Page 109

weeks before the event which supposedly triggered it, plaintiff would have had to file a charge of discrimination within 300 days of February 17, 2012, or by December 13, 2012.[3] Plaintiff filed her charge of discrimination on March 20, 2013, well beyond the expiration of the 300-day period.

2. Plaintiff's Charge of Discrimination Did Not Allege Discrimination Based on Disability, Gender or Race

" A . . . lawsuit following the EEOC charge is limited in scope to claims that are " like or reasonably related to the allegations of the charge and growing out of such allegations." Park v. Howard Univ., 71 F.3d 904, 907, 315 U.S.App.D.C. 196 (D.C. Cir. 1995) (citing Cheek v. W. & S. Life Ins. Co., 31 F.3d 497, 500 (7th Cir. 1994)) (citations and internal quotation marks omitted). The discrimination claims set forth in a civil complaint therefore " must arise from the administrative investigation that can reasonably be expected to follow the charge of discrimination." Id. (quoting Chisholm v. U.S. Postal Serv., 665 F.2d 482, 491 (4th Cir. 1981)).

While plaintiff's Charge of Discrimination only mentions age as the basis for her discrimination claim, see Def.'s Mem., Ex. 4, liberally read, the amended complaint raises for the first time allegations of discrimination based on gender, race, disability and retaliation, see Am. Compl. ¶ ¶ 1, 5. These claims are neither like nor reasonably related to her age discrimination claim, and therefore are not properly before the Court.[4] See Proctor v. District of Columbia, 74 F.Supp.3d 436, 456, 2014 WL 6676232, at *11-12 (D.D.C. 2014) (dismissing race discrimination claim where plaintiff included this new substantive theory in an addendum to her original administrative charge of discrimination which had alleged only discrimination based only age discrimination and retaliation); Demissie v. Starbucks Corp. Office and Headquarters, 19 F.Supp.3d 321, 324-25 (D.D.C. 2014) (dismissing retaliation claim based on reduction in hours which had not been mentioned in charge of discrimination); Ahuja v. Detica Inc., 742 F.Supp.2d 96, 106-07 (D.D.C. 2010) (dismissing ADEA and ADEA retaliation claims where administrative charge did not mention age discrimination).

B. The Amended Complaint Fails to State a Claim Under 42 U.S.C. § 1983

The District of Columbia, which is now the sole defendant in this action,

Page 110

moves to dismiss plaintiff's claims under 42. U.S.C. § 1983, see generally Def.'s Mem. at 14-16, which in relevant part provides:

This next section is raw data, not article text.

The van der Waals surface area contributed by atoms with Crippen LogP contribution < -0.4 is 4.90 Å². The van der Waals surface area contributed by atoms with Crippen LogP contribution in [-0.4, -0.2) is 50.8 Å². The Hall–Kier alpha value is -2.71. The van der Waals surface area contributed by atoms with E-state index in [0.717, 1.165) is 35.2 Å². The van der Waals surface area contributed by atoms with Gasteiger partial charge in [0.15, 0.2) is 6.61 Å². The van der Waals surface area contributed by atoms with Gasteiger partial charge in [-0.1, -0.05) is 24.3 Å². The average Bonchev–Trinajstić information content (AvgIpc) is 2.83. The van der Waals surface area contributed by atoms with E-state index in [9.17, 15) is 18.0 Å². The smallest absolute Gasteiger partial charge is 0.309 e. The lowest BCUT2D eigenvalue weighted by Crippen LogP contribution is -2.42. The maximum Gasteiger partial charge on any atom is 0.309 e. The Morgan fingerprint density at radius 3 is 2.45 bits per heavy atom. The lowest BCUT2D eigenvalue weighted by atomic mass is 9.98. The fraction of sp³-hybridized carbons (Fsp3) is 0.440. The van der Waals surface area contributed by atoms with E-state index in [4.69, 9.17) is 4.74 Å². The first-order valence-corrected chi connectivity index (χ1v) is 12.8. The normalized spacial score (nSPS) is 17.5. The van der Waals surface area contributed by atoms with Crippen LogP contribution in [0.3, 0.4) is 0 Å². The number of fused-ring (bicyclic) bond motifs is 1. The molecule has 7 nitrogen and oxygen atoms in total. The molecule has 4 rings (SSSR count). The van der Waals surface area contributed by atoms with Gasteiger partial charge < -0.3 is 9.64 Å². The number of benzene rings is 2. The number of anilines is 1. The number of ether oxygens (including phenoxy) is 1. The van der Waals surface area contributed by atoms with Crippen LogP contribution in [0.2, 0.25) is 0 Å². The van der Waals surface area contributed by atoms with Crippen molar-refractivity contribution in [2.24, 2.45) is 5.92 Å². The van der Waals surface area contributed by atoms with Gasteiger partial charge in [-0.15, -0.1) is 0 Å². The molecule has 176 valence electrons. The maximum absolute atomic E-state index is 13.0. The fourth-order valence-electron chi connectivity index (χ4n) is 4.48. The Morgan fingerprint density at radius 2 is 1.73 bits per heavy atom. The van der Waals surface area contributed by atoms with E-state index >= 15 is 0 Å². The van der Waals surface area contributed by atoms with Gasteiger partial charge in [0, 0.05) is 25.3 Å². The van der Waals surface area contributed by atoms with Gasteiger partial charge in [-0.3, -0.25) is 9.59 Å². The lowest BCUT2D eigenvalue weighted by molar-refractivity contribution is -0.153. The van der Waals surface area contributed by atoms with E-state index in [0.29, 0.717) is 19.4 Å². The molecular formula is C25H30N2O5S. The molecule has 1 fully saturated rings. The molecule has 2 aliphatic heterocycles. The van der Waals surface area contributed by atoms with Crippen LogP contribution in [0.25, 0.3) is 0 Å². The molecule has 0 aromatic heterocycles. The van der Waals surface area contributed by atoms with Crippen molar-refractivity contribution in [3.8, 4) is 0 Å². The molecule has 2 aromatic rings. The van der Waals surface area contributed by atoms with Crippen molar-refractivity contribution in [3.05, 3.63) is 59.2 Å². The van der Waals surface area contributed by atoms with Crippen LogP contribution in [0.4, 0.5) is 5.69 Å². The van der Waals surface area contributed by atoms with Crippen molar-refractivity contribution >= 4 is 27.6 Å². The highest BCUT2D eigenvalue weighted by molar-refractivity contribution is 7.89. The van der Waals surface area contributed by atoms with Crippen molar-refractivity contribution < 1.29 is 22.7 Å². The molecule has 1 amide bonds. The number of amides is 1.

Every person who, under color of any statute, ordinance, regulation custom, or usage, of any State or Territory or the District of Columbia, subjects, or causes to be subjected, any citizen of the United States or other person within the jurisdiction thereof to the deprivation of any rights, privileges, or immunities secured by the Constitution and laws, shall be liable to the party injured in an action at law, suit in equity, or other proper proceeding for redress . . . .

42 U.S.C. § 1983. A municipality such as the District of Columbia may be held liable under § 1983 only if a municipal policy, practice or custom caused the alleged constitutional violation. See Monell v. Dep't of Soc. Servs. of the City of New York, 436 U.S. 658, 694, 98 S.Ct. 2018, 56 L.Ed.2d 611 (1978) (" [I]t is when execution of a government's policy or custom, whether made by its lawmakers or by those whose edicts or acts may fairly be said to represent official policy, inflicts the injury that the government as an entity is responsible under § 1983." ). As defendant notes, see Def.'s Mem. at 14-16, plaintiff's amended complaint neither alleges the deprivation of a constitutionally protected right nor identifies a District policy, practice or custom that caused the constitutional violation.

The Court follows the path set forth by the District of Columbia Circuit:

To determine whether a plaintiff can hold a municipality liable under § 1983, [the court] must answer two questions. First, the court must determine whether the complaint states a claim for a predicate constitutional violation. Second, if so, then the court must determine whether the complaint states a claim that a custom or policy of the municipality caused the violation.